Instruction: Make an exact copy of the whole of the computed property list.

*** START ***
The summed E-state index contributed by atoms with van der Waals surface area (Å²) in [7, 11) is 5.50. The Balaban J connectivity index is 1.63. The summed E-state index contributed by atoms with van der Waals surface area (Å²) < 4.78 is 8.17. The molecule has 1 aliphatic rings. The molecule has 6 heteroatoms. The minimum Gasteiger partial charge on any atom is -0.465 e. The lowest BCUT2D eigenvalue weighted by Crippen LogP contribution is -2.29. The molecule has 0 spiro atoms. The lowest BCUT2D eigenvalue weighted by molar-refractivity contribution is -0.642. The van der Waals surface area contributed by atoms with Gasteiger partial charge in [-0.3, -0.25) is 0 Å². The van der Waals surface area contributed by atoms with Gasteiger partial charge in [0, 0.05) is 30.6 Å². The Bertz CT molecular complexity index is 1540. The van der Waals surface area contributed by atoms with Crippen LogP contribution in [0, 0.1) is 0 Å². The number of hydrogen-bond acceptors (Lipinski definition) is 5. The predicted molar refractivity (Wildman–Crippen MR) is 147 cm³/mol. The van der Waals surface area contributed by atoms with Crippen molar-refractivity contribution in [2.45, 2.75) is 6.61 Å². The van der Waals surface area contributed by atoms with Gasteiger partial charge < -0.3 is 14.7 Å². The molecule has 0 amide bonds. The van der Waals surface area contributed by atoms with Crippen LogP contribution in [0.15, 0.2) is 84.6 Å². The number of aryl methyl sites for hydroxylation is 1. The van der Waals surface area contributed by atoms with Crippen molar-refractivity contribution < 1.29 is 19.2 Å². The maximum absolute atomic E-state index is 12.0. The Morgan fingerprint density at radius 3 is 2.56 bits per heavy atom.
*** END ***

The summed E-state index contributed by atoms with van der Waals surface area (Å²) in [7, 11) is 5.50. The Balaban J connectivity index is 1.63. The summed E-state index contributed by atoms with van der Waals surface area (Å²) < 4.78 is 8.17. The molecule has 1 aliphatic rings. The molecule has 6 heteroatoms. The minimum Gasteiger partial charge on any atom is -0.465 e. The lowest BCUT2D eigenvalue weighted by Crippen LogP contribution is -2.29. The molecule has 0 spiro atoms. The lowest BCUT2D eigenvalue weighted by molar-refractivity contribution is -0.642. The van der Waals surface area contributed by atoms with Gasteiger partial charge in [-0.3, -0.25) is 0 Å². The van der Waals surface area contributed by atoms with Gasteiger partial charge in [0, 0.05) is 30.6 Å². The Bertz CT molecular complexity index is 1540. The van der Waals surface area contributed by atoms with Crippen LogP contribution in [0, 0.1) is 0 Å². The number of hydrogen-bond acceptors (Lipinski definition) is 5. The predicted molar refractivity (Wildman–Crippen MR) is 147 cm³/mol. The van der Waals surface area contributed by atoms with Crippen molar-refractivity contribution in [2.45, 2.75) is 6.61 Å². The van der Waals surface area contributed by atoms with Gasteiger partial charge < -0.3 is 14.7 Å². The molecule has 0 amide bonds. The van der Waals surface area contributed by atoms with Crippen LogP contribution in [0.15, 0.2) is 84.6 Å². The number of aryl methyl sites for hydroxylation is 1. The van der Waals surface area contributed by atoms with Crippen molar-refractivity contribution < 1.29 is 19.2 Å². The maximum absolute atomic E-state index is 12.0. The Morgan fingerprint density at radius 3 is 2.56 bits per heavy atom.